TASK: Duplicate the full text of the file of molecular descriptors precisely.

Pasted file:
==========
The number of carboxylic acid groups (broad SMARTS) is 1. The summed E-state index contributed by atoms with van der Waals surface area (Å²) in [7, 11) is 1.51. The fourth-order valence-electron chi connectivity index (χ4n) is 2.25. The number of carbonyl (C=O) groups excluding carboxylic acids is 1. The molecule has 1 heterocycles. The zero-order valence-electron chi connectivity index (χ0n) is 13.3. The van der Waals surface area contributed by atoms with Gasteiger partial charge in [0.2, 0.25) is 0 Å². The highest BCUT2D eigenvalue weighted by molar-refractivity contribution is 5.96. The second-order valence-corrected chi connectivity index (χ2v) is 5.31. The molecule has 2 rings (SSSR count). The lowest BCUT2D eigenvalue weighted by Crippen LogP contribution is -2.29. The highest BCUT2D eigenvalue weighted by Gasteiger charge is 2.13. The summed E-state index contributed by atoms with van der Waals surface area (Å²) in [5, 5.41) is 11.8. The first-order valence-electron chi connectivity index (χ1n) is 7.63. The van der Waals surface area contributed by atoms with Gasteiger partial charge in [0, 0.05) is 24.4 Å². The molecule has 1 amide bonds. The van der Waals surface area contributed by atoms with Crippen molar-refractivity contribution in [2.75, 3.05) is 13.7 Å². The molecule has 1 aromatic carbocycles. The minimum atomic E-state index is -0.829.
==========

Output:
The number of carboxylic acid groups (broad SMARTS) is 1. The summed E-state index contributed by atoms with van der Waals surface area (Å²) in [7, 11) is 1.51. The fourth-order valence-electron chi connectivity index (χ4n) is 2.25. The number of carbonyl (C=O) groups excluding carboxylic acids is 1. The molecule has 1 heterocycles. The zero-order valence-electron chi connectivity index (χ0n) is 13.3. The van der Waals surface area contributed by atoms with Gasteiger partial charge in [0.2, 0.25) is 0 Å². The highest BCUT2D eigenvalue weighted by molar-refractivity contribution is 5.96. The second-order valence-corrected chi connectivity index (χ2v) is 5.31. The molecule has 2 rings (SSSR count). The lowest BCUT2D eigenvalue weighted by Crippen LogP contribution is -2.29. The highest BCUT2D eigenvalue weighted by Gasteiger charge is 2.13. The summed E-state index contributed by atoms with van der Waals surface area (Å²) in [5, 5.41) is 11.8. The first-order valence-electron chi connectivity index (χ1n) is 7.63. The van der Waals surface area contributed by atoms with Gasteiger partial charge in [0, 0.05) is 24.4 Å². The molecule has 1 amide bonds. The van der Waals surface area contributed by atoms with Crippen molar-refractivity contribution in [2.75, 3.05) is 13.7 Å². The molecule has 1 aromatic carbocycles. The minimum atomic E-state index is -0.829.